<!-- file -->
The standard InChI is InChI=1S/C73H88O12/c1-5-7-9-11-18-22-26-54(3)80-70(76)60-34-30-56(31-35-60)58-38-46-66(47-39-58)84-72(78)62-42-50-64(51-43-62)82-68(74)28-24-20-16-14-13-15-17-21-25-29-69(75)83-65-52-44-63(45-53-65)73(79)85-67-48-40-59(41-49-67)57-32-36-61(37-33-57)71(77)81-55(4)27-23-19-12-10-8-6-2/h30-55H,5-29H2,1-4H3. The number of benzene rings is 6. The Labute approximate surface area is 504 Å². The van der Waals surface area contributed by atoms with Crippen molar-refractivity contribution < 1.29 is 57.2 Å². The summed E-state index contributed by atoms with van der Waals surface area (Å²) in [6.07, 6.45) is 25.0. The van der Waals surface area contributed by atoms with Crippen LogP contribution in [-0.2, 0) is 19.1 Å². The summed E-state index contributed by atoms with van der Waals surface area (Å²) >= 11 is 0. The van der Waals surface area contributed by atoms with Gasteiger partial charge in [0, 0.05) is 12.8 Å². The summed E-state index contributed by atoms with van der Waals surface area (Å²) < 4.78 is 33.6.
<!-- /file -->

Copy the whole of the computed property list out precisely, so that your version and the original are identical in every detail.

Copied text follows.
The standard InChI is InChI=1S/C73H88O12/c1-5-7-9-11-18-22-26-54(3)80-70(76)60-34-30-56(31-35-60)58-38-46-66(47-39-58)84-72(78)62-42-50-64(51-43-62)82-68(74)28-24-20-16-14-13-15-17-21-25-29-69(75)83-65-52-44-63(45-53-65)73(79)85-67-48-40-59(41-49-67)57-32-36-61(37-33-57)71(77)81-55(4)27-23-19-12-10-8-6-2/h30-55H,5-29H2,1-4H3. The number of benzene rings is 6. The Labute approximate surface area is 504 Å². The van der Waals surface area contributed by atoms with Crippen molar-refractivity contribution < 1.29 is 57.2 Å². The summed E-state index contributed by atoms with van der Waals surface area (Å²) in [6.07, 6.45) is 25.0. The van der Waals surface area contributed by atoms with Crippen LogP contribution in [-0.2, 0) is 19.1 Å². The summed E-state index contributed by atoms with van der Waals surface area (Å²) >= 11 is 0. The van der Waals surface area contributed by atoms with Gasteiger partial charge in [0, 0.05) is 12.8 Å². The summed E-state index contributed by atoms with van der Waals surface area (Å²) < 4.78 is 33.6.